Aberdeen had the ability to self-destruct prior to Jim Goodwin's dismissal. In fact, they were far too easy to play against towards the end of his tenure, you only have to look at the final two league matches, 11 goals shipped without response. During his 23 Premiership games in charge this campaign, the Dons conceded, on average,1.86 goals per game. In Barry Robson’s six games it is down to 1.5 per game which includes a 4-0 lose at Celtic. Aberdeen still need further improvement in a defensive sense but it is one of a number of areas where they have progressed under interim charge. The reason has been largely two-fold. Firstly, key additions in Angus MacDonald and Mattie Pollock. They have added physicality and a no nonsense approach. Defend first, anything else second. Both made key contributions in the win over Hearts. MacDonald put important pressure on Robert Snodgrass in what could have been a big moment in the match, while Pollock was superb defensively but put in an incredible cross for Duk to head past Zander Clark and then netted the third. Secondly, the way the team play, putting pressure on the opposition means those opponents need to be more intricate, play and think quicker in possession.
Graeme Shinnie is loving his football again. He is looking like that driving force, Aberdeen talisman again. That was on show on Saturday where he dominated, running over, around and through the Hearts midfield. He is a tempo setter in the middle of the park. Not perhaps with the way he passes the ball but in the manner in which he hunts the opposition, closes down and drives forward in possession. He was at his very best at doing just that and in turn the supporters fed off his energy, work rate and willingness. He rallies the support, he rallies his team-mates. The Aberdeen red and captain’s armband just look natural to him.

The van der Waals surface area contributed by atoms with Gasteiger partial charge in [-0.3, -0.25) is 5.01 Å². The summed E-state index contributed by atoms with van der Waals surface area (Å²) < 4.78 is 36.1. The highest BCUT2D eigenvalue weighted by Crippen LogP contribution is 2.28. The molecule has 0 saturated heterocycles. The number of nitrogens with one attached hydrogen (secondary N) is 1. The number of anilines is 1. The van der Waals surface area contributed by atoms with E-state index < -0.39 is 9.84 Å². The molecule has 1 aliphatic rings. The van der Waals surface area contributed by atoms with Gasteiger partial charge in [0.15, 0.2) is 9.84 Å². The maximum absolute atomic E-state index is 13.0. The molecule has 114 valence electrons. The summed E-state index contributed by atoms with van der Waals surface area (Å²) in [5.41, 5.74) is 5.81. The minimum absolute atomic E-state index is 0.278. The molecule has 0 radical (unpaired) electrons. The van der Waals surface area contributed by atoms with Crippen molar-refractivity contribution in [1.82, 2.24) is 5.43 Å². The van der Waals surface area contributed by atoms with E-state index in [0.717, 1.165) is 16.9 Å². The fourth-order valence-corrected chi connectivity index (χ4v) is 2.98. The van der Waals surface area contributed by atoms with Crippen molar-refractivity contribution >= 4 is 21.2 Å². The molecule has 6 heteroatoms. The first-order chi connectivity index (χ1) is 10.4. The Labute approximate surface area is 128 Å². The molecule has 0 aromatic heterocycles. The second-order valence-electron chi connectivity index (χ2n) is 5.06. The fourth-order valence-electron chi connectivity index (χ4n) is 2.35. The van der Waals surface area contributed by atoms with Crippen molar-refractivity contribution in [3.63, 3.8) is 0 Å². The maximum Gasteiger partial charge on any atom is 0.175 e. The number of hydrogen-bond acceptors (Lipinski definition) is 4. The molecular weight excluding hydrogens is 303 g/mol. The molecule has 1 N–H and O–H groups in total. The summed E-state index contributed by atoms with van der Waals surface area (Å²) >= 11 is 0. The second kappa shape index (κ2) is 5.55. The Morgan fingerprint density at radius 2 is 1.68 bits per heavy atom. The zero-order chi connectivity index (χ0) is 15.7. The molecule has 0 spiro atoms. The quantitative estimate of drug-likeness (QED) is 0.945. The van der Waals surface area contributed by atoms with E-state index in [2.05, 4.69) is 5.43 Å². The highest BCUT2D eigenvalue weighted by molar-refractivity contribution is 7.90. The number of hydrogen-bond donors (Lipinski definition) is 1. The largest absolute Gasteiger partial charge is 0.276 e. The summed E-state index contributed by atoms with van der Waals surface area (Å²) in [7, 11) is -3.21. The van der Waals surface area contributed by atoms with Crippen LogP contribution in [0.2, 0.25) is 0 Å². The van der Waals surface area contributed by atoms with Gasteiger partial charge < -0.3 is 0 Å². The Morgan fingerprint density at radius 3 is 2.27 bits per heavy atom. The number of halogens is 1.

You could pick apart just about any of the starting XI for Hearts but there are issues which are becoming abundantly clear. Robert Snodgrass’ influence in the middle of the park is diluted when he plays as part of a midfield pairing rather than having legs around him. Barrie McKay may have hit back at critics recently but his impact in an attacking sense has waned significantly. Alex Cochrane had perhaps one of his worst performances in a Hearts shirt in a season where he has been perhaps the club’s most consistent. He was replaced by Stephen Kingsley, who hasn’t reached the levels recently expected of him by supporters during a stop-start campaign. While it perhaps said a lot that Cammy Devlin was an unused substitute in a game where Hearts needed more intensity and energy.
Those who stayed at Pittodrie amongst the travelling support for the full-time whistle did so with the purpose of making their feelings known. Understandably so. Robbie Neilson went to clap the fans and was told in no uncertain terms what they thought as some gestured in the direction of the tunnel while others had their arms outstretched as if to ask ‘what was that performance all about?’. It was the same reaction for the players with James Hill appearing to bite back at some of the criticism. The same players can’t say they weren’t backed during the game. They were, even after going 3-0 down. However, there is an increasing divide amongst the Gorgie faithful regarding the future of Neilson. It is routine after a defeat for Hearts fans to debate the merits of their manager. That divide will swing one way or another depending on how the team does across these next nine matches and who finishes third.